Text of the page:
I think this happens all the time but never makes the news...



Ron has a DVD about getting your truck going /unstuck...Abomans book also covers repairs...



Primitive skills may or may not come into play. I practice primitive skills everyday . And in the scheme of your life.. of survival it doesnt matter what you name them...

The label doesnt matter much...If you only need to call on these skills one time in life, in an emergency...thats your payoff.



It isnt about what happend to those other people ,it is about what is happening to you right damn now.

We cant count on being lucky...or some one finding us in time..If you know how to do some basic skills ..you have a shot





Dude...I say coveryerownsix...
I have been where the hand of man has never set foot



Dont pick a fight with an old man. If he's too old to fight, he'll just kill you.
#7
I think that if someone was lost and used firemaking and snares to get found that it would make the news.



James Kim is an exception that seems to prove the rule. So is ore deposit. So is being lost in UP (or UT/ID) --- hardly anyone goes to those places.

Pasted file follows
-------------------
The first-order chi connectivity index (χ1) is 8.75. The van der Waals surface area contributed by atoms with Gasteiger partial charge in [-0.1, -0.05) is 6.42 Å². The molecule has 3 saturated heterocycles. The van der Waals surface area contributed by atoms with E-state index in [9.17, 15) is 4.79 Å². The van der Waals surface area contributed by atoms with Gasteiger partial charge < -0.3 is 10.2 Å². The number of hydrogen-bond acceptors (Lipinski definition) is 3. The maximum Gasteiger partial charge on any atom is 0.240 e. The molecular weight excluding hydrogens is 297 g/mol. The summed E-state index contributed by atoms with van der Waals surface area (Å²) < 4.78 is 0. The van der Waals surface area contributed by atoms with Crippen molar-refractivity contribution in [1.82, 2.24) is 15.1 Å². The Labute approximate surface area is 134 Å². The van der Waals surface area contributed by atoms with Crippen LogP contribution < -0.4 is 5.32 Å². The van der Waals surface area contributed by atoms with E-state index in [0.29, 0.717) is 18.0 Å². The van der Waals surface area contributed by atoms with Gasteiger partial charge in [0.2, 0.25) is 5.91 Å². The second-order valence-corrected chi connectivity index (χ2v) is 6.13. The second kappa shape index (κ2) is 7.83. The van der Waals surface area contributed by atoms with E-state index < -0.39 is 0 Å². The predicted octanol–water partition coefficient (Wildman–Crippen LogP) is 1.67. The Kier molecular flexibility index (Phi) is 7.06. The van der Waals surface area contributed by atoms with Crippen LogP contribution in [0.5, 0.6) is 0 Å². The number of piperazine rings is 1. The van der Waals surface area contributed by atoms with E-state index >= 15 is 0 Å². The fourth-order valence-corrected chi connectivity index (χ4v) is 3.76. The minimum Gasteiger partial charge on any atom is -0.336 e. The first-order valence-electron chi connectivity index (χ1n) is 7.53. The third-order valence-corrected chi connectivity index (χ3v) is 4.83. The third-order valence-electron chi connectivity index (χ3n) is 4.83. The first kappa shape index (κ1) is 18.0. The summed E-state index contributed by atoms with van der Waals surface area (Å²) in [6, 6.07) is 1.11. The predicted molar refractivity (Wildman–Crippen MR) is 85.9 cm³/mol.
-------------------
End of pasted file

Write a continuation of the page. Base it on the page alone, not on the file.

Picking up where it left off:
Sure there are Strange Things that happen---but what are the *common things*? That's my point.



I agree to be prepared. From your stories it seems that first and foremost walking out is the main thing to be ready for.



Again, what's your list look like if you're going to triage your skills and practice time based on *likelihood*?



I suggest a ranking something like:



*1: roughstuff hike fitness (9 of 10 emergencies requiring *walk out* to resolve)

*2: a light

*3: basic nav skills

*4: compass (map)

*5: first aid

*6: vehicle repair and unstucking (half of emergencies involving this to avoid major annoyance)

(...now we drop way off in need-likelihood...)

*7: dry clothes (fire for same)

*8: bottle of water

*9: shelter



These are what you will LIKELY need, maybe even OFTEN in a life of boonying. That is, your odds of needing these skills to avoid serious annoyance are basically 100%.



The likely need for the rest of the standard primitive skills for survival (especially spark-fire making and food-gathering) drops off to what level of likelihood? 1 in 1000?



As I said, primitive skills are great in their own right. One should always be prepared. But it seems worth considering the Triage of Likelihood.



(I've personally been studying and using a wide range of prim/surv skills most of my life. I've needed the 8 listed above a few times. I've only rarely seen mention of need of the rest.)
***

Jeff Potter

publisher, http://OutYourBackDoor.com

for indie outdoor adventure & culture

[someone had hacked my sig -- it's fixed now...]
#8
Seems that your mind is made up Jeff. Why try to point out the obvious?



Dave
Some mornings it's just not worth chewing through the leather straps!


#9